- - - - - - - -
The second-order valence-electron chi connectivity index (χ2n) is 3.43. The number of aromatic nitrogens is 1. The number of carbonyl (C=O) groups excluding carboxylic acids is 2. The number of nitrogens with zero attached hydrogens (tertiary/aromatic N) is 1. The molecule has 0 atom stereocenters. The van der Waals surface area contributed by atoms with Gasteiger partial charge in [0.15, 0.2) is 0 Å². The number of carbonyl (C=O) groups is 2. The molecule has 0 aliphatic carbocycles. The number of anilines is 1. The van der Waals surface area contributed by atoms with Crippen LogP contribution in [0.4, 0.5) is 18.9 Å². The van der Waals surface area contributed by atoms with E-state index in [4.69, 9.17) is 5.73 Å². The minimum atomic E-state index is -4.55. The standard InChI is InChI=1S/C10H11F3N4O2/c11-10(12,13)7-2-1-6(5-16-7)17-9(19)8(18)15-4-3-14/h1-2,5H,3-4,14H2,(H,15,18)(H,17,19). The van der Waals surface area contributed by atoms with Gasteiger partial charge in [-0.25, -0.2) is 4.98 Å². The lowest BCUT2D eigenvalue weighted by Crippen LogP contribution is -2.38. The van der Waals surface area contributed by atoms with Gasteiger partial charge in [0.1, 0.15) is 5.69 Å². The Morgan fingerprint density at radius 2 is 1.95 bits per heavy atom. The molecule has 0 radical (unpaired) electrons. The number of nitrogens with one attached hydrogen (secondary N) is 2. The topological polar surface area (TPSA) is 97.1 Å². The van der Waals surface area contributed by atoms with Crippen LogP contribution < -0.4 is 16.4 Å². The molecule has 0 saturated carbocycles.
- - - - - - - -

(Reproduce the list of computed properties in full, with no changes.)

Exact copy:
The second-order valence-electron chi connectivity index (χ2n) is 3.43. The number of aromatic nitrogens is 1. The number of carbonyl (C=O) groups excluding carboxylic acids is 2. The number of nitrogens with zero attached hydrogens (tertiary/aromatic N) is 1. The molecule has 0 atom stereocenters. The van der Waals surface area contributed by atoms with Gasteiger partial charge in [0.15, 0.2) is 0 Å². The number of carbonyl (C=O) groups is 2. The molecule has 0 aliphatic carbocycles. The number of anilines is 1. The van der Waals surface area contributed by atoms with Crippen LogP contribution in [0.4, 0.5) is 18.9 Å². The van der Waals surface area contributed by atoms with E-state index in [4.69, 9.17) is 5.73 Å². The minimum atomic E-state index is -4.55. The standard InChI is InChI=1S/C10H11F3N4O2/c11-10(12,13)7-2-1-6(5-16-7)17-9(19)8(18)15-4-3-14/h1-2,5H,3-4,14H2,(H,15,18)(H,17,19). The van der Waals surface area contributed by atoms with Gasteiger partial charge in [-0.25, -0.2) is 4.98 Å². The lowest BCUT2D eigenvalue weighted by Crippen LogP contribution is -2.38. The van der Waals surface area contributed by atoms with Gasteiger partial charge in [0.1, 0.15) is 5.69 Å². The Morgan fingerprint density at radius 2 is 1.95 bits per heavy atom. The molecule has 0 radical (unpaired) electrons. The number of nitrogens with one attached hydrogen (secondary N) is 2. The topological polar surface area (TPSA) is 97.1 Å². The van der Waals surface area contributed by atoms with Crippen LogP contribution < -0.4 is 16.4 Å². The molecule has 0 saturated carbocycles.